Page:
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December 22, 2012

Comments

Brandon

So you saw it tonight then? I figured it would finally come to Hilo around the time of the Oscars (I think that's when Pulp Fiction came to Hilo, months after it premiered nationwide) but, no, it was listed in the movie schedule in today's paper. Even if it leaves the Prince Kuhio Cinemas, it will likely be at the Kress for a while.

Hattie

Brandon: interesting.
Cop Car: I accidentally deleted your post. Could you repost it?

Musings

I really thought the film was put together beautifully, but I did look for Frederick Douglass and was surprised he wasn't in the film too. You really had to pay attention to this film because it had so much in it. Daniel Day Lewis and Sally Field did a great job.

Hattie

Kay: Yes, I want to see it again just to figure out who was who and what the ins and outs of the political manipulations were.

Cop Car

Hattie--I would gladly oblige had I any idea what I may have input. Surely not worth worrying about.

wisewebwoman

Am interested in seeing this. And hope that my cinemas (which cater to the demographic of 19 year old boys) will bring it to us.
have read the critiques but am curious.
XO
WWW

Poppa Zao

I don't know if people like the depiction (maybe some) but it was definitely a white man's world.

From Louis Proyect's harsh but informative review:

http://www.counterpunch.org/2012/11/30/paternalism-and-ass-covering-in-spielbergs-lincoln/

According to Guyora Binder, the author of “Did the Slaves Author the Thirteenth Amendment? An Essay in Redemptive History” (Yale Journal of Law & Humanities, Vol. 5, 1993), the Black soldier did a bit more than imploring:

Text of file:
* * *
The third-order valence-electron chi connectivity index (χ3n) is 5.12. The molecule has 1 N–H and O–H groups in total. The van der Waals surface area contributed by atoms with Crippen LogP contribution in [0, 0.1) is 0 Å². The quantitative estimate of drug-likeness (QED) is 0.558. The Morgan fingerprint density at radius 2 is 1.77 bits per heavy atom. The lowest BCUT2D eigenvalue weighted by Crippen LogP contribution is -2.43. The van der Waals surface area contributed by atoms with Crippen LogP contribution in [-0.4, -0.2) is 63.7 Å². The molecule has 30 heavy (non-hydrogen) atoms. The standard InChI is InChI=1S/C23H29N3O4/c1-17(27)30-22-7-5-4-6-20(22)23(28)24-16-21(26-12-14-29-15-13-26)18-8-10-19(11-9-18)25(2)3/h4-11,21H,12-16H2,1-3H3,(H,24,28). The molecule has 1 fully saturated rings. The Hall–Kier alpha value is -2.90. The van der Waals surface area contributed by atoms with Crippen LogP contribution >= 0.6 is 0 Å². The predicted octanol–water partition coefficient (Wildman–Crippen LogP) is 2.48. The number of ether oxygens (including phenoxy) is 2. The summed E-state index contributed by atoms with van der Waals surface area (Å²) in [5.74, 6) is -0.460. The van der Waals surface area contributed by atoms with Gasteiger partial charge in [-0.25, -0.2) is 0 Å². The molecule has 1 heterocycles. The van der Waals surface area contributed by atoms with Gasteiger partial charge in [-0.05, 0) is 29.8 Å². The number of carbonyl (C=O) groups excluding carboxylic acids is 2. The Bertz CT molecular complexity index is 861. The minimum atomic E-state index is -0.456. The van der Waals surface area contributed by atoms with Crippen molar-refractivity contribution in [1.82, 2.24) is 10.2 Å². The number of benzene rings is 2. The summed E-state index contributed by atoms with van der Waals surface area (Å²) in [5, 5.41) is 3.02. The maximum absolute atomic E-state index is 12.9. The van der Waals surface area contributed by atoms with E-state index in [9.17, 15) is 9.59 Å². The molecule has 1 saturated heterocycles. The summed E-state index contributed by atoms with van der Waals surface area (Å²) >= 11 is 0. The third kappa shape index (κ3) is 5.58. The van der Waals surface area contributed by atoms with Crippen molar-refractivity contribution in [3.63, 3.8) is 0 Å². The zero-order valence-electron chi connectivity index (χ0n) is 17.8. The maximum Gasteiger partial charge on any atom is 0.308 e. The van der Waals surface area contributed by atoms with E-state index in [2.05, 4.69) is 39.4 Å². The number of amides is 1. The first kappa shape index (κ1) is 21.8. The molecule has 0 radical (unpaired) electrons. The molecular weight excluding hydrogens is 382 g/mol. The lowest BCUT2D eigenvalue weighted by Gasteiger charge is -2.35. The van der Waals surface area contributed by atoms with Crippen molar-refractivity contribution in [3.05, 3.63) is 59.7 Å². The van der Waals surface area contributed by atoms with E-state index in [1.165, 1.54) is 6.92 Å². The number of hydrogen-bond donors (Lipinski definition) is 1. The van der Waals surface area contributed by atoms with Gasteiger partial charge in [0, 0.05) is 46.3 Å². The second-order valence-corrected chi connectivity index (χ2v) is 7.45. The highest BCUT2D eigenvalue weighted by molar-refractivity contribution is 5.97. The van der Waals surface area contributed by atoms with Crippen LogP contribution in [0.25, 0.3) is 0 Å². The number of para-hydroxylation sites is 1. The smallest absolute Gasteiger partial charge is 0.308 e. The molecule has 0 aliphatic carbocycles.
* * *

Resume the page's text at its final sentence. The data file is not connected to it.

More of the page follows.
[O]nce the war was won, the presence of a large number of blacks under arms continued to exert pressure on federal policy. Black soldiers were willing to remain mobilized longer than whites and hence played a greater role in maintaining the military occupation of the South after the Civil War. By constituting a substantial portion—in many areas the bulk—of the occupation army, blacks were suddenly in a position to influence the terms of the peace. This was a situation that Northern and Southern whites alike found acutely uncomfortable, impelling efforts to speed the demobilization of black troops: “In addition to charges of incompetence and insubordination, Union generals charged that black troops were hostile and insulting to Southern whites, threatening to white women, and encouraged militancy and insolence among civilian blacks.” Mary Frances Berry has argued that the quickest way literally to pacify these armed guardians of black liberty was to constitutionalize emancipation by passing the Thirteenth Amendment.

Toni

I agree that DD Lewis was great in this role--but he is in every role he plays. I also want to see the film again to better understand the many dealings in getting the amendment passed. I was startled by the moral dilemma that Lincoln grappled with--if he pursued the peace that was being offered and ended the war then the southern votes would have defeated the amendment.

I recently heard an interview with a feminist who remarked that the sign of progress in the movies will only be when two women actually have a conversation with each other that lasts for more than 60 seconds. I've been trying to find such a movie--only "The Help" comes to mind.

Kay Dennison

Thanks!!!!!!! I want to see it but it will have to wait. There's too much month at the end of my money. Sigh.

Hope your holidays are joyous!!!!!

Hattie

wisewebwoman: The way to get it to your theater is to point out to the management that the moviegoing public has matured and wants more serious fare. This seems to have worked here.
Brandon: That is a fair, if angry assessment. I don't agree with him about the screenplay, though, which was brilliant. When you are looking at a Spielberg movie it is important to understand how he feels about America, where he has become successful and rich. So to him, America is the salvation of the human race, a point of view of his that I do not share. And, as they always say, it's just a movie.
Toni: And a conversation that is not about men!
Kay: Hey! Nice to hear from you. Have a wonderful holiday!

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